AT&T Joins the Nationwide Low-Band 5G Coverage Race

eWEEK NETWORKING ANALYSIS: As is the case with other carriers, AT&T’s 5G is still a work in progress with a patchwork of 5G technologies connected by 4G LTE

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AT&T has announced that its 5G network is now available nationwide. AT&T is now the second U.S. wireless carrier to achieve nationwide coverage, following T-Mobile, which accomplished that on Dec. 2, 2019. Like T-Mobile, AT&T is deploying its low-band technology that uses 850 MHz to reach larger portions of the U.S. that the company can currently reach using its millimeter-wave technology.

The use of this lower band allows signals to travel much farther, which in turn requires far fewer cell sites than would be the case otherwise.

As you’d expect, AT&T is still growing its network, and while it’s available nationwide, it’s not available everywhere. “Low band gets us to nationwide,” Igal Elbaz, senior VP of wireless technology at AT&T, told eWEEK, “but it’s only the beginning of the journey.”

5G is sparse at first, but will grow into a complete network

A look at the 5G coverage maps for AT&T versus T-Mobile shows the difference that eight months of expansion gets you. Right now, AT&T’s nationwide coverage is sparse by comparison. However, it’s important to note that the way the companies use their coverage is quite different. In addition to its 850 MHz 5G coverage, AT&T also has 39 GHz millimeter-wave 5G in 35 cities.

The millimeter-wave 5G is concentrated in dense urban areas, according to Elbaz, and in places such as hospitals, manufacturing areas and stadiums. T-Mobile’s expansion has very limited millimeter wave usage and instead concentrates on mid-band service using Sprint’s former 2.5 GHz infrastructure.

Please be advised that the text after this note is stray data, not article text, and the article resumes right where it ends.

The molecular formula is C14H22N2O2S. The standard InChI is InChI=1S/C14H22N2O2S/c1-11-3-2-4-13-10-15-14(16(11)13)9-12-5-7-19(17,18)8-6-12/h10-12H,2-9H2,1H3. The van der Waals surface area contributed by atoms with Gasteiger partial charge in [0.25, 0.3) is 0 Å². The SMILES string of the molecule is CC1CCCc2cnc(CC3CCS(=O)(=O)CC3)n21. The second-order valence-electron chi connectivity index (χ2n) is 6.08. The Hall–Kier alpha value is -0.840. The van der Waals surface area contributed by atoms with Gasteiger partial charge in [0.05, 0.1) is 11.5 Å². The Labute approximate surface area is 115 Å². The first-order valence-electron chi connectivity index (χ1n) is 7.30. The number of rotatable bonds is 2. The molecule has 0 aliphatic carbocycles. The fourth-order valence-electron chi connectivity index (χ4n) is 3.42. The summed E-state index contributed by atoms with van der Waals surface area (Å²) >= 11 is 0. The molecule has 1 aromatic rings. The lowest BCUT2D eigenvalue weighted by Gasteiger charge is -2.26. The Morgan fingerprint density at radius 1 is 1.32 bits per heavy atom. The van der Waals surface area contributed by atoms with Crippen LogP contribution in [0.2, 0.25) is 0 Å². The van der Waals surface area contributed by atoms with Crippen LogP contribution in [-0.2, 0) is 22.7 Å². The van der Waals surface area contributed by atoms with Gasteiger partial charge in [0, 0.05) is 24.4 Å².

AT&T’s millimeter-wave service will provide those blindingly fast 5G connections that the 5G hype describes along with extremely low latency. Elbaz said that to make its 5G work effectively for users, the company is backing up it up with improved network architecture that includes a focus on cloud access and software-defined networking. The combination of these technologies into a three-tier approach means that AT&T has the network needed to support widespread 5G deployment.

Verizon using different approach

Verizon Wireless, by contrast, only has 5G deployed as millimeter-wave technology, and only in 35 cities. In those cities, the coverage is very limited, often focused on individual street corners or buildings. Nationwide coverage doesn’t seem to be in the cards for Verizon any time soon unless that company deploys something beyond its millimeter- wave sites.

AT&T is adding 5G to its consumer postpaid and prepaid plans starting on Aug. 7, 2020. Business customers have had access to the 5G network for some time, but mostly to the millimeter-wave version. The company is offering several phones from Samsung and LG. Two of the Samsung phones will support 5G in both the 850 MHz and millimeter wave bands.

Elbaz said that the development of 5G and the network improvements are intended to allow development of resources on the edge of the network. He said that this will allow greater support for IoT devices as well as for applications such as driverless cars and augmented reality.

Wayne Rash, a former executive editor of eWEEK, is a longtime contributor to our publication and a frequent speaker on business, technology issues and enterprise computing.

Wayne Rash

Wayne Rash

Wayne Rash is a freelance writer and editor with a 35 year history covering technology. He’s a frequent speaker on business, technology issues and enterprise computing. He covers Washington and...